Home » Bob Hunger » Wheat disease update 18 May 2013

Wheat disease update 18 May 2013

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David Marburger

David Marburger

Since April 2016, I have served as the Small Grains Extension Specialist at Oklahoma State University. My research and extension efforts focus on delivering science-based recommendations in order to increase small grains production and profitability for stakeholders throughout Oklahoma and the southern Great Plains.

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Wheat disease updates are written by Dr. Bob Hunger, OSU Extension Plant Pathologist

Oklahoma:

Wheat in southern/southwestern Oklahoma is maturing and will speed up with the warmer (>90 F) over the last couple of days.  In central Oklahoma, around Stillwater and to the north, wheat is just finishing or has just past flowering and kernel development is starting.  As you head to northwest Oklahoma, wheat also is in late flowering or has just finished flowering.  I’m not sure about out toward the panhandle but know there is not much wheat that will be harvested as you move west of Woodward and Buffalo.  I’ll be taking a trip to the panhandle the end of the coming week and will report more after that trip.

Disease-wise, not a lot changed over the past week in Oklahoma.  Leaf rust remained practically absent although infections in the 15-40S range were observed in Jagalene (or Jagger) guard rows in breeder plots at Stillwater.  However, little to no leaf rust was found elsewhere around Stillwater and no reports were observed or reported from north-central and northwestern Oklahoma.  Stripe rust is slight more prevalent.  Several “hot spots” were noted around trials at Stillwater and occasional “stripes” (but not hot spots) were noted at field days west of Enid, north of Ponca City, and north of Stillwater.  Leaf spotting diseases, barley yellow dwarf, and wheat streak mosaic (WSM) are the most commonly observed diseases in samples seen at field days and submitted to the Plant Disease and Insect Diagnostic Clinic.  This past week a few samples also tested positive for High plains virus.  Several reports from ag educators, consultants, and growers have indicated that WSM has devastated wheat in fields in northern and western Oklahoma.  In all cases where I talked to the person, there was an indication that volunteer wheat was involved either in the field or adjacent to it.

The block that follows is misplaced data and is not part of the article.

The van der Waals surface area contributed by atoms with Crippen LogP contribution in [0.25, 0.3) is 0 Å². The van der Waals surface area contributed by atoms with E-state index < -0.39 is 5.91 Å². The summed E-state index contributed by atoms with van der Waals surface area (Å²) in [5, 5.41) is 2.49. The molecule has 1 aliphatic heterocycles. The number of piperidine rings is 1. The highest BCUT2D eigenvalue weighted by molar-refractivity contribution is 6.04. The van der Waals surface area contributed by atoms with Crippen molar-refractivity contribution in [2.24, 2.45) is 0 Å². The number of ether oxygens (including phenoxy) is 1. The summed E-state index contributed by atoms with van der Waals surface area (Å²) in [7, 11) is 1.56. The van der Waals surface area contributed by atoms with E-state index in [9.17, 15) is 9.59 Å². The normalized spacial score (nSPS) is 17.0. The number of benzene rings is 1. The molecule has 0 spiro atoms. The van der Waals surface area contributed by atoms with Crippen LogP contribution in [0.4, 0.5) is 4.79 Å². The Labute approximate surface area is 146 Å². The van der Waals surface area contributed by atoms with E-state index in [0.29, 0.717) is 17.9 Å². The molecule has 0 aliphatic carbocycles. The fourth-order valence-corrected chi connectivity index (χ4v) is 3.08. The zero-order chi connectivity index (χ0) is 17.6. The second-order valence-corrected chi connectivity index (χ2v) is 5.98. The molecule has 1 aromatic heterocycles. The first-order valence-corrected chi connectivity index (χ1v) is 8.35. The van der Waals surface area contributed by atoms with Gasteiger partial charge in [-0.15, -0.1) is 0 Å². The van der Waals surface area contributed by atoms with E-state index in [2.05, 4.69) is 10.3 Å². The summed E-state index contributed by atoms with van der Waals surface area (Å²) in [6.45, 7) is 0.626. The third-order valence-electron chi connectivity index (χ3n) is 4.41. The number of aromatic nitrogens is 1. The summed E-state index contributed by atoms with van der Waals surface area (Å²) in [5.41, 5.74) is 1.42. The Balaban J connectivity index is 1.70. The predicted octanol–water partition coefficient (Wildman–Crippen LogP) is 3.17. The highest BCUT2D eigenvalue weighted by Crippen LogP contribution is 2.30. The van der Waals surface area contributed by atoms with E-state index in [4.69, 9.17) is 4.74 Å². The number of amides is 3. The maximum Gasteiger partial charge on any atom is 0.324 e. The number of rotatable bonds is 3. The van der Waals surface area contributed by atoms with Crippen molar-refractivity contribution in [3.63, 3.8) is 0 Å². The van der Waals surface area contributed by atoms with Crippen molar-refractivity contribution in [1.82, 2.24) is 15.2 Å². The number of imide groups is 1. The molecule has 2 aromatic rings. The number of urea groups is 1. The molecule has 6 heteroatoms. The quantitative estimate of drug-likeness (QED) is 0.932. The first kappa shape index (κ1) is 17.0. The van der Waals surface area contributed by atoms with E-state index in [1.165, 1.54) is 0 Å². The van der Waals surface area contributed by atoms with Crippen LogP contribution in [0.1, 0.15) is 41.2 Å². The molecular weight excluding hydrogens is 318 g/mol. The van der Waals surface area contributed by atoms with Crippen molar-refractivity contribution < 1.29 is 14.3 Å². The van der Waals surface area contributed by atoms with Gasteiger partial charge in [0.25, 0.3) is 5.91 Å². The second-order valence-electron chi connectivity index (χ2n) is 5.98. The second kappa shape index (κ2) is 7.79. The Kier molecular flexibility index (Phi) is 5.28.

Reports/excerpts of reports from other states:

Arkansas – Dr. Gene Milus, (Professor/Small Grains Pathologist, Univ of Arkansas, Fayetteville, AR) 17-May-2013:  Visited plots at Kibler near Fort Smith today. Wheat is in soft dough. Stripe rust is still active. Leaf rust was present at mostly low levels. Also Septoria, bacterial streak, powdery mildew, and Stagonospora on flag leaves depending on the line. Most lines in the variety test had resistance to most or all of the above diseases. Weather is hot and humid. Plenty of soil moisture.

Kansas – Dr. Erick De Wolf (Professor/Small Grains Extension Pathologist, Kansas State Univ, Manhattan, KS) 17-May-2013:  Stripe rust continues to be reported at low levels in Kansas this week with new finds in Sedgwick, Kingman, Sumner, and Pratt counties. The wheat in this area of the state is still heading or flowering. Generally, only trace levels could be found in these fields.  Tom Maxwell, Central Kansas District agent, reported finding low levels of stripe rust in Saline County on May 17. The wheat there is generally in the early heading stages.  I have found a few fields and a demonstration plot in Pratt County where the disease is at high enough levels to justify a fungicide application. This area of the state has received more rain than others in recent weeks and some fields in Pratt County have good yield potential. The affected varieties included Everest and Armour, which were found to be susceptible in 2012. A lot of wheat in this area of the state is struggling with continued dry weather.

I encourage farmers to carefully check fields for symptoms of disease. Fields where stripe rust can be readily found on the flag leaf (one lesion every 2-3 feet) will likely benefit from a fungicide application. The wild card on this decision is the weather.  Low temperatures in the upper 60’s are generally thought to be suppressive to stripe rust development. High temperatures in the upper 80’s or above for several days in a row also tend to suppress stripe rust. But if temperatures in that range last only last a few days or so, followed by cooler weather, stripe rust can resume activity.


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